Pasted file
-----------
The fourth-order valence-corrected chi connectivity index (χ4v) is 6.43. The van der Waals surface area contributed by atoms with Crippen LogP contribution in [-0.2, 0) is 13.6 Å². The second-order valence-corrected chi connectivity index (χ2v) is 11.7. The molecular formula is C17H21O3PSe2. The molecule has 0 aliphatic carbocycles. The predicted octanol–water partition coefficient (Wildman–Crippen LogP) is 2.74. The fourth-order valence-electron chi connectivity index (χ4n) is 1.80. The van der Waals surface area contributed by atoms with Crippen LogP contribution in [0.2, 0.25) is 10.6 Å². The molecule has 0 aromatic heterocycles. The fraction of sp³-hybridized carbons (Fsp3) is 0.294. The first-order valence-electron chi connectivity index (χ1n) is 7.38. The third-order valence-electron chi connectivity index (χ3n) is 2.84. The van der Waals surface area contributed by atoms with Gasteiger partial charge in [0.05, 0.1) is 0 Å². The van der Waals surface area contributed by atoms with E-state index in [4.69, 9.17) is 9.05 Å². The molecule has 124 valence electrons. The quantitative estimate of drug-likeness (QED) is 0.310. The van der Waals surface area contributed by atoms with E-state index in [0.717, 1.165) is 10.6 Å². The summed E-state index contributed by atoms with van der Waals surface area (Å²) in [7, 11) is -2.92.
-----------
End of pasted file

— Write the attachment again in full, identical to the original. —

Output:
The fourth-order valence-corrected chi connectivity index (χ4v) is 6.43. The van der Waals surface area contributed by atoms with Crippen LogP contribution in [-0.2, 0) is 13.6 Å². The second-order valence-corrected chi connectivity index (χ2v) is 11.7. The molecular formula is C17H21O3PSe2. The molecule has 0 aliphatic carbocycles. The predicted octanol–water partition coefficient (Wildman–Crippen LogP) is 2.74. The fourth-order valence-electron chi connectivity index (χ4n) is 1.80. The van der Waals surface area contributed by atoms with Crippen LogP contribution in [0.2, 0.25) is 10.6 Å². The molecule has 0 aromatic heterocycles. The fraction of sp³-hybridized carbons (Fsp3) is 0.294. The first-order valence-electron chi connectivity index (χ1n) is 7.38. The third-order valence-electron chi connectivity index (χ3n) is 2.84. The van der Waals surface area contributed by atoms with Gasteiger partial charge in [0.05, 0.1) is 0 Å². The van der Waals surface area contributed by atoms with E-state index in [4.69, 9.17) is 9.05 Å². The molecule has 124 valence electrons. The quantitative estimate of drug-likeness (QED) is 0.310. The van der Waals surface area contributed by atoms with E-state index in [0.717, 1.165) is 10.6 Å². The summed E-state index contributed by atoms with van der Waals surface area (Å²) in [7, 11) is -2.92.